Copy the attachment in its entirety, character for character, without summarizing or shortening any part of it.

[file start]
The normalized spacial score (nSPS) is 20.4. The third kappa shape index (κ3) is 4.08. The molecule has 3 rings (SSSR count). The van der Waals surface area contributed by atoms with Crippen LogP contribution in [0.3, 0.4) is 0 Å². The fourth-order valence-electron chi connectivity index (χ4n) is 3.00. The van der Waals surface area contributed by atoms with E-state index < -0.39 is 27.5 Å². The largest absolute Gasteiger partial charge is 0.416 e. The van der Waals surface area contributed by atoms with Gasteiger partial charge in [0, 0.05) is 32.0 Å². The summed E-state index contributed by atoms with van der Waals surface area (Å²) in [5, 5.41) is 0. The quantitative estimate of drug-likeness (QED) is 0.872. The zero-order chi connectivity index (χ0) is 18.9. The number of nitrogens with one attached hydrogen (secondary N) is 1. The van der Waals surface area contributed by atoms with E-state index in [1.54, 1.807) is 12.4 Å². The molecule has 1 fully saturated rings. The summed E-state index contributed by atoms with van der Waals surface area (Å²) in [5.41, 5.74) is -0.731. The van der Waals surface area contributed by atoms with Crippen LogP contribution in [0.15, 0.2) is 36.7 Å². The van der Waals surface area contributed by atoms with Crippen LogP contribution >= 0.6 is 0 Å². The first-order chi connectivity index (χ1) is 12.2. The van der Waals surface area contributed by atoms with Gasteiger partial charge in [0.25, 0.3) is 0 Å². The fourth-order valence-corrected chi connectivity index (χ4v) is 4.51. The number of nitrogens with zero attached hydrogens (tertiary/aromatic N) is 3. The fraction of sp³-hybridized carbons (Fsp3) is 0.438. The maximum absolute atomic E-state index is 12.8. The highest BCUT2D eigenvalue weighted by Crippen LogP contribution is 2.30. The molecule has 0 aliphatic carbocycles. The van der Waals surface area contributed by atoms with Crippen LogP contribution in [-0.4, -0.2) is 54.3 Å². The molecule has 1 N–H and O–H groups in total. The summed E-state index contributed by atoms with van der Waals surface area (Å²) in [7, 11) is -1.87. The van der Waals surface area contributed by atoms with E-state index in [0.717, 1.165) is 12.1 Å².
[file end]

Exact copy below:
The normalized spacial score (nSPS) is 20.4. The third kappa shape index (κ3) is 4.08. The molecule has 3 rings (SSSR count). The van der Waals surface area contributed by atoms with Crippen LogP contribution in [0.3, 0.4) is 0 Å². The fourth-order valence-electron chi connectivity index (χ4n) is 3.00. The van der Waals surface area contributed by atoms with E-state index < -0.39 is 27.5 Å². The largest absolute Gasteiger partial charge is 0.416 e. The van der Waals surface area contributed by atoms with Gasteiger partial charge in [0, 0.05) is 32.0 Å². The summed E-state index contributed by atoms with van der Waals surface area (Å²) in [5, 5.41) is 0. The quantitative estimate of drug-likeness (QED) is 0.872. The zero-order chi connectivity index (χ0) is 18.9. The number of nitrogens with one attached hydrogen (secondary N) is 1. The van der Waals surface area contributed by atoms with E-state index in [1.54, 1.807) is 12.4 Å². The molecule has 1 fully saturated rings. The summed E-state index contributed by atoms with van der Waals surface area (Å²) in [5.41, 5.74) is -0.731. The van der Waals surface area contributed by atoms with Crippen LogP contribution in [0.15, 0.2) is 36.7 Å². The van der Waals surface area contributed by atoms with Crippen LogP contribution >= 0.6 is 0 Å². The first-order chi connectivity index (χ1) is 12.2. The van der Waals surface area contributed by atoms with Gasteiger partial charge in [0.25, 0.3) is 0 Å². The fourth-order valence-corrected chi connectivity index (χ4v) is 4.51. The number of nitrogens with zero attached hydrogens (tertiary/aromatic N) is 3. The fraction of sp³-hybridized carbons (Fsp3) is 0.438. The maximum absolute atomic E-state index is 12.8. The highest BCUT2D eigenvalue weighted by Crippen LogP contribution is 2.30. The molecule has 0 aliphatic carbocycles. The van der Waals surface area contributed by atoms with Crippen LogP contribution in [-0.4, -0.2) is 54.3 Å². The molecule has 1 N–H and O–H groups in total. The summed E-state index contributed by atoms with van der Waals surface area (Å²) in [7, 11) is -1.87. The van der Waals surface area contributed by atoms with E-state index in [0.717, 1.165) is 12.1 Å².